In this week's Guest Blog post Kirsten Stratton shares with us some strategies on coping with and returning from injury.
Being injured is rubbish. And when riding is a major part of you, it seems like your life has completely been thrown off track!
DON'T JUST GIVE IN
Watching your goals slip through your fingers can cause the strongest of us to spiral into sadness. But whilst you may feel you've missed your opportunity to reach your goals, know that there is some good to come from bad, there is light at the end of that tunnel!
My injury helped me realise the love and dedication I have for riding, being told I cannot do what I constantly thought about made me want to do it even more. It opened up a whole new passion and made me hungry to succeed. Although I was sad to put my goals on the back burner, it didn't mean that was the end for me.
FACE THE FACTS AND ACT UPON THEM
It's important to understand that when sat thinking about your goals and where you want to be, you have this new baggage that you have to take into consideration what ever type of injury that maybe, so although you shouldn't give up on your goal, you should leave room to accommodate the possibility of taking a different and maybe a slower route to that goal. Or break up the end goal into reachable stepping stones.
PLOT YOUR COMEBACK
Ask your Doctor or consultant for a realistic timeline and what you can and can't do during your recovery process - Be warned, it's not a question they like to hear or want to answer, but be pushy, there is nothing worse than being sat in the dark (literally) not knowing if you had to spend the next 4 weeks in bed, or if you could change the scenery / routine a little.
Once you understand your recovery stages and when you're likely to be back to normal, work on setting your stepping stones. My first stepping stone was to get better to get the go ahead to at least walk on the horse, but also to find that confidence that had been lost amongst the accident and actually be brave enough to get back in the saddle, confidently! Work on a training plan to get yourself / horse fit to the stage it needs to be to complete those stepping stones so that when you have the all clear, there is no messing and your straight back into a proactive routine. Register for a future competition, obviously be mindful and realistic on dates, give your self enough time to get back but don't leave too much room to start slacking, and have the "I'll do it tomorrow attitude" Research actually shows that planning and anticipation can be a happiness booster, which in turn will keep you motivated and on track.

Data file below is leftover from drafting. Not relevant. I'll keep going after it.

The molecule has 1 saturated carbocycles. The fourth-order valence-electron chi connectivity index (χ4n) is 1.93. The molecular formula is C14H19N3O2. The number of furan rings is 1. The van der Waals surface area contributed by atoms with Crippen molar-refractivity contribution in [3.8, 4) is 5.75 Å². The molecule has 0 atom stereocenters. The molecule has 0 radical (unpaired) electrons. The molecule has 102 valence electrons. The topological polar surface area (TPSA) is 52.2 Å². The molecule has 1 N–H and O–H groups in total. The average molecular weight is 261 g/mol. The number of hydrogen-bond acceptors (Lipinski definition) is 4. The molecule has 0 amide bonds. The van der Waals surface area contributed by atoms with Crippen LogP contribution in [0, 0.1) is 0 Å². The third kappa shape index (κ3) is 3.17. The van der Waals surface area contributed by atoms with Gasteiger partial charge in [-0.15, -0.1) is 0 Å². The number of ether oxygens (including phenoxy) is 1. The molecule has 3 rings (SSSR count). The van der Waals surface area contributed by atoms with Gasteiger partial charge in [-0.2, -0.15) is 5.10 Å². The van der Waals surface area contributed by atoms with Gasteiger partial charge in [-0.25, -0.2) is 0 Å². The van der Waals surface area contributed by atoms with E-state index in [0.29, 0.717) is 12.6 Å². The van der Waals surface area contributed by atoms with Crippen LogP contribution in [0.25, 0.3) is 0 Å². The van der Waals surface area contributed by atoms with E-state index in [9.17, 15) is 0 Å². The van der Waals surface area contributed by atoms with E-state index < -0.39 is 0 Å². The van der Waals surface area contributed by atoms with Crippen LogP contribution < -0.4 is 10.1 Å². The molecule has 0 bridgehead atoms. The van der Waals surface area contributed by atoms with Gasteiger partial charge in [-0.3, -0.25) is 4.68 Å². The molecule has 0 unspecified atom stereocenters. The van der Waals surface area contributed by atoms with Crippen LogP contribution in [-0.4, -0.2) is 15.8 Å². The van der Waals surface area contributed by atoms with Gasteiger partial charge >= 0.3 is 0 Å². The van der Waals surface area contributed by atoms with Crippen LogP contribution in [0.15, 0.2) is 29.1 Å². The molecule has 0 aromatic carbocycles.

Whilst I say the above, TRUST what the Doctors say
Have ambitions to get back in the saddle yes, but don't rush yourself. I spent many a day on my sofa, in the dark feeling like I could easily go up and muck out, yet as soon as I attempted to run the hoover through the house, I was knackered. The body is amazing. What your body does to fix a problem is amazing. A cold for example, isn't the actual illness, a cold is the bodies reaction to an infection. Throughout recovery your body will focus ALL energy onto getting that one area better. And although I had a problem with my eye, in turn my body was weak and frail, I couldn't do anything in those first few weeks! Be invested into your recovery and make sure you do anything asked to aid your recovery time.
FIND OTHER WAYS TO STAY FOCUSED
I'm currently writing this as I sit on the sofa, after my 3rd operation with a patch over my eye - yes I feel down, yes I'm tired and weak but does that make me want to stop thinking about where I aim to be? NOPE. Writing this makes me want to jump straight in the saddle get back to it, but I know I can't do that, so I'm funnelling my motivation into this and (hopefully) reading this may keep others like me on track through a dull time! Think as your "box rest" time as time to research, time to read and time to learn! (If you can)
WAKE UP CALL? Revisit your priorities
Active people need to do something to work off energy. Being unable to do your favourite activity forces you to get creative! An injury can also be a wake up call, before my injury my riding was a hobby, I was very career driven and had worked full time from leaving college. When I was told I had to take time off work after my first operation I thought I'd be more worried about my career, I mean I was, but just not the career I had! The more I was told about how lucky I was, the lower down my priority list my job got. I am here to live my own life. So why am I doing something I have absolutely NO interest in to pay the bills? Surely there is another way? So, my outlook changed, as did my career! I am still career driven, but I now understand that a balanced lifestyle and family are as important. I am now working towards a lifestyle I want to live, not working for someone else's lifestyle at the top of a IT chain.
Thank you so much for sharing these fantastic tips with us Kirsten. Wishing you a speedy recovery and sending you all our love.
To keep up to date with Kirsten:
- Visit her Blog.
- Find her on Instagram: kirstenstrattonxo and pandorasboxblog
- Facebook: Kirsten Stratton